August is upon us. It's week two of this grand experiment; a packed-to-the-nostrils list of news bites awaits below.
My guarantee to you: I will never link to anything about the person who makes "Dilbert," no matter what kind of backwards behavior that person has indulged in during the seven days prior. Life in 2019 is hell enough, let's try to keep at least a little PMA around these parts.
Once Upon a Time in...Comicsland:
• Ooh ooh ooh there's a new Chris Ware eight-pager in The New Yorker, which they've also posted online — for subscribers only, I believe. (That's right, Fancy Flandypants gets mine in my mailbox.) The story is called "Mr. Ware," and Mr. Ware is depicted in it, painting himself in a somewhat surprising light — stoned and perverted. (I mean, yeah sure for those of us who have the Acme sketchbooks but I can only imagine what the Yorkerati will think.) Pantheon says it's a preview of Ware's upcoming graphic novel Rusty Brown, which they will be publishing, and which is shaped like Ware's Jimmy Corrigan book. My shelves will be surely be shocked and appreciative.
• The big time previews in big time publications don't stop there! The Paris Review featured the powerful and charming story "My Lil Sister Lena" from Ebony Flowers' debut book Hot Comb.
• There's an absolutely awesome neck-deep interview with Paul Karasik at Los Angeles Review of Books, including details on how a broken tape recorder led to How to Read Nancy, as well as the struggles of making it all work despite building a far-reaching and structurally diverse career.
• Wait, now, hold on...I hope you don't think they get all the good stuff over on those other websites. Right here on TCJ, we have Sloane Leong in conversation from Giorgia Marras about Sissi, Marras' biography of Empress Elisabeth of Austria. Wait until you see the elegance in this book's watercolor-painted pages...might make you wonder if comics deserves what Marras has to offer.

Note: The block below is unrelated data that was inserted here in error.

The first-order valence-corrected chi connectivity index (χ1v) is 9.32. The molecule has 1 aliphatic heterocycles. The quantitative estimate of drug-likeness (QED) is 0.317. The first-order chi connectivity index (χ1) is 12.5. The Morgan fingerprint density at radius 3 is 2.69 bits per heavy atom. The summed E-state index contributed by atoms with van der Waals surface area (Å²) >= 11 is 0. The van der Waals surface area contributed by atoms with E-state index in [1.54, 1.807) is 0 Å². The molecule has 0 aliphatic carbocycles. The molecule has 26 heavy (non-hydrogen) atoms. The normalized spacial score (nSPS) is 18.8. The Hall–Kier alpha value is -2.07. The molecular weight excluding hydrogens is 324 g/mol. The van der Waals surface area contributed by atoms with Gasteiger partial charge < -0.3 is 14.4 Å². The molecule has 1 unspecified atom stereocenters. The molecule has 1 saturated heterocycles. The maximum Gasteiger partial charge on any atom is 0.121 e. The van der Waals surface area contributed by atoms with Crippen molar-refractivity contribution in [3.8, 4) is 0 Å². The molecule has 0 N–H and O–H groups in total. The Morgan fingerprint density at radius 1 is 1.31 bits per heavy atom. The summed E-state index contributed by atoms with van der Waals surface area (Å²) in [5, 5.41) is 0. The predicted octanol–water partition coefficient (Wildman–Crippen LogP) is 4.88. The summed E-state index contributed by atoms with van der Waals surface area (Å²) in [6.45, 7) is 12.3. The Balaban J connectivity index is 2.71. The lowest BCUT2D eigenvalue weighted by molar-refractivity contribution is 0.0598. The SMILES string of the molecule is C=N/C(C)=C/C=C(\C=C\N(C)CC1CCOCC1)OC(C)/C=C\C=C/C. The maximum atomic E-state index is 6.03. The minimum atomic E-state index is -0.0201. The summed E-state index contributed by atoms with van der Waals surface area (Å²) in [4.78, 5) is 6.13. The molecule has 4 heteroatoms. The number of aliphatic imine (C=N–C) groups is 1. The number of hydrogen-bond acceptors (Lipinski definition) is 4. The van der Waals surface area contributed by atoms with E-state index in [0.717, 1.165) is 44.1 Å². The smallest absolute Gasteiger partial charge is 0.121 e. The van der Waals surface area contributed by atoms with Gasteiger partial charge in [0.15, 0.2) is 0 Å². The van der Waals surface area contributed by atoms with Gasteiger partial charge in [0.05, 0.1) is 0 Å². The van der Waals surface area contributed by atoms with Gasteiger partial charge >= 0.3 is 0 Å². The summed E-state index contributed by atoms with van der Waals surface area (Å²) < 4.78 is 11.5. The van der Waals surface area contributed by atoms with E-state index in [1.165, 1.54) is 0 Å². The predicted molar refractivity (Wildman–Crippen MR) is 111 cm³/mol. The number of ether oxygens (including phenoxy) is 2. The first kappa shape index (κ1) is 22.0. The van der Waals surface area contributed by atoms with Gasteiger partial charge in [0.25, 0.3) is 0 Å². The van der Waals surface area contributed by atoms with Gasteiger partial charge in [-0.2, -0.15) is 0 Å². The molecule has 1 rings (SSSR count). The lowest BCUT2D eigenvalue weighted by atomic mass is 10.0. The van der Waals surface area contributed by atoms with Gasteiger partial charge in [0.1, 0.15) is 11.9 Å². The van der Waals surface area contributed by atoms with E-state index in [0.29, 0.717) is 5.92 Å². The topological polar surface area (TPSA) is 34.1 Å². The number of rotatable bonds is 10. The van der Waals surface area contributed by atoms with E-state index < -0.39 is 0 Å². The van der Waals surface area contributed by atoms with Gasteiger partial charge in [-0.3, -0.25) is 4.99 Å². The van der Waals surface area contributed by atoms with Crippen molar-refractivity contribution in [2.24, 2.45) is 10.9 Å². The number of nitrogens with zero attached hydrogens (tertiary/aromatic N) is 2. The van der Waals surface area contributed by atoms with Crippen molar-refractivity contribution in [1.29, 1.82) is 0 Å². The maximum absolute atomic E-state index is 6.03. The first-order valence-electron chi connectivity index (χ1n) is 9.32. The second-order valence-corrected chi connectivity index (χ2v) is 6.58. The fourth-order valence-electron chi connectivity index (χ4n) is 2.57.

• The latest edition of The New York Times for Kids was composed entirely of comics. Editorial Director Caitlin Roper shared a GIF preview insisting we "don't miss it." I missed it! Why didn't Michael Barbaro mention this on "The Daily"? I'm squinting as tightly as I can, but I still can't figure out which writer and artists are in there, although Benjamin Marra and Francesco Francavilla both tweeted their involvement.
In your paper this Sunday, 7/28, the July issue of The New York Times for Kids is a special, ALL COMICS ISSUE! Every story is told graphically. Don't miss it. pic.twitter.com/vC6VY0AIMu
— Caitlin Roper (@caitlinroper) July 24, 2019
• Brian Nicholson of Longbox Coffin ran a scathing, strongly considered review of last year's much-praised Nick Drnaso book, Sabrina. He especially took issue with the artwork, asserting that "Comics should be drawn the same way prose is written: Ecstatically." As someone who considers Drnaso's uncomfortable, chilling art style an enhancement to his storytelling, I don't agree with many of Nicholson's points. Still, I found the review deeply absorbing.
• Here on TCJ, Brian Nicholson (yes, the very same Brian!) gave the final issue of Alan Moore and Kevin O'Neill's League of Extraordinary Gentlemen an intense and stunning analysis that has to be read to be believed. There's a ton of social, political and cultural context provided within, all of it fascinating. Yeah, yeah, I get paid by TCJ too, but I'm not kidding: I want you to not miss this so badly I'm linking to it twice in the same paragraph.
• The Daily Cartoonist realized that a new character in Ray Billingsley's strip Curtis is a fun homage to cartoonist Ted Shearer and his classic strip Quincy. (Or could it be Quincy himself all grown up?)